A perfect day for driving greeted a group of tire dealers, wholesalers and a few lucky auto journalists to Pirelli's ride-and-drive program in Brampton Ont., on May 9th. Upon arrival, the normally spa...
A perfect day for driving greeted a group of tire dealers, wholesalers and a few lucky auto journalists to Pirelli’s ride-and-drive program in Brampton Ont., on May 9th. Upon arrival, the normally spacious parking lot of the Powerade Centre was carved up into separate test tracks, each designed to highlight and showcase the various attributes of several new Pirelli models. After a short talk and presentation, it was time to jump into the appropriately equipped test cars, professional driver in tow, and find out what the new breed of tire can do.
First up was something of a surprise in terms of what one normally considers the bread and butter for Pirelli. In fact, instead of a high-end imported sports car, the new P4 tires were affixed to a Ford Fusion sedan. According to the Pirelli reps at the event, this particular market is one huge sandbox, that Pirelli is making a new push to play in, and while they currently only represent about eight per cent of the market, they feel as though this new P4 might be the answer to that particular prayer.
The newly designed purpose built touring tire, despite being bolted to a decidedly non-performance style vehicle, does still take its cues, and some of its design elements from its sexier older brothers, like the unique shark-fin tread elements found in the P Zero Nero. Unlike the Z-rated types however, the P4, designed for the family sedan is an all-season offering and comes with a 135,000km warranty and benefits from the incorporation of a silica rich tread compound. The added silica provides that “stick to the road” qualities that so many today are touting.
When it came time to actually put the tire through its paces, the results were impressive. Despite being decidedly out of their element on a lumbering Detroit sedan, the Pirellis stood up well. They obviously strained from time to time under the Rubeneque body rolls of the heavy vehicle, but the sidewalls proved largely up to the task, and grip was reasonably well maintained under all but the most aggressive of slalom lines. Noise too, was well dampened by the P4s, as they only voiced their concern on some of the more extreme manoeuvres.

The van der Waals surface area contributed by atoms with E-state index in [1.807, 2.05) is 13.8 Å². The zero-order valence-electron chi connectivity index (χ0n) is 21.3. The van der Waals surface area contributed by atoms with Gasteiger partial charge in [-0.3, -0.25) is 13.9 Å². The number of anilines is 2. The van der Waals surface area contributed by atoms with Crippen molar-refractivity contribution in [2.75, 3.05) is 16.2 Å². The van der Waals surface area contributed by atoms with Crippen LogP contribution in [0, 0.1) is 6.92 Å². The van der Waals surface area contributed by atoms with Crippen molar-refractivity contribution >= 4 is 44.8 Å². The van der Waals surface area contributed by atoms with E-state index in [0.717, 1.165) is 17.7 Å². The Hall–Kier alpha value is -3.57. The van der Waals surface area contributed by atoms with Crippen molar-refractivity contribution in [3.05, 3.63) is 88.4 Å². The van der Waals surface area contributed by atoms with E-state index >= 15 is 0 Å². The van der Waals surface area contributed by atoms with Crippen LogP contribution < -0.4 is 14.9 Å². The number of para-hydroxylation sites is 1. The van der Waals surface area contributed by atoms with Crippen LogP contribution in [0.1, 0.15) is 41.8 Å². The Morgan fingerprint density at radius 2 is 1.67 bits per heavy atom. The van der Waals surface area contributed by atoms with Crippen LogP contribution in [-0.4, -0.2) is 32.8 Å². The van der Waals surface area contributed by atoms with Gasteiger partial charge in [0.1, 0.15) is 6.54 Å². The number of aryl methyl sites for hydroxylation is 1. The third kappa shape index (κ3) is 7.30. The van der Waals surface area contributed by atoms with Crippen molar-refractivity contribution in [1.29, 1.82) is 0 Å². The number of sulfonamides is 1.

Next up on the test track was the real reason many of the participants, or at least the gear-head auto journalists showed up: to bomb around on a set of high performance tires attached to a high-end European sport sedan. As such, identical BMWs were shod with P6 and P Zero Neros respectively. This is where the pedigree of the company really came to light. The P6, by Pirelli standards, falls somewhere just shy of the top rung, but is still considered a performance tire. With an aggressive tread pattern, the P6 is certainly a tire for the demanding driver, and the journalists on hand certainly tried their best to fit that bill, slamming the car into the corners, and looking for any excuse to abuse the tire. Fortunately, for the pros sitting in the passenger seat, the P6 stood-up admirably, with its reinforced sidewalls ensuring maximum road contact throughout the test runs. The final high performance test, however, was what the more serious drivers among the group came to experience, and the P Zero Nero did not disappoint. After hammering the test vehicle through the tight corners and high-speed zigs-and-zags, it became quite clear why Pirelli currently lays claim to some 50 per cent market penetration in the super high performance segment. Despite more aggressive driving, harder turning and put-pedal-through-the floor breaking, the P Zero Nero consistently pushed-back, giving the driver the impression that it could handle much more, all the while sticking to the road.
The third testing module had the participants running a few laps in SUV and CUV vehicles, both on the pavement, and one lap on a purpose built off-road course. Utilizing Pirelli’s Scorpion line, the two trucks proved perhaps the most surprising test runs of the day. What struck everyone the most was the noise level on both behemoths, as we cranked them through tight corners and hard-stops. What was supposed to be a loud, high-pitched experience, with the tires protesting each elongated U-curve, was actually a near silent ride, with both Scorpion models providing extremely consistent feel and performance. According to the company, the low noise has been successfully accomplished by integrating a new concept of “sweeping” curved grooves into the basic design and then siping the remaining tread blocks in a specific harmonic pattern. These sipes are very fine cuts in the tread blocks, which absorb the noise created by contact with the asphalt as the vehicle travels at speed.
While obviously the off road performance of the purpose built Scorpion ATR was impressive, providing slip-free starts and stops, it was its on-pavement drivability that got most of the attention. Seeing as many SUV drivers only take their car off-road on rare occasions, it would appear as though Pirelli has found a happy medium with its truck line.
In the end, the day worked well to prove the Pirelli point. While the brand may not be top of mind for many in the domestic car and truck market, rest assured that they are certainly angling to play a bigger role on that scene in the coming year. With products like the ones they showcased throughout the ride and drive, the company now seems to have the corporate will to make a serious push into this obviously massive OE market.
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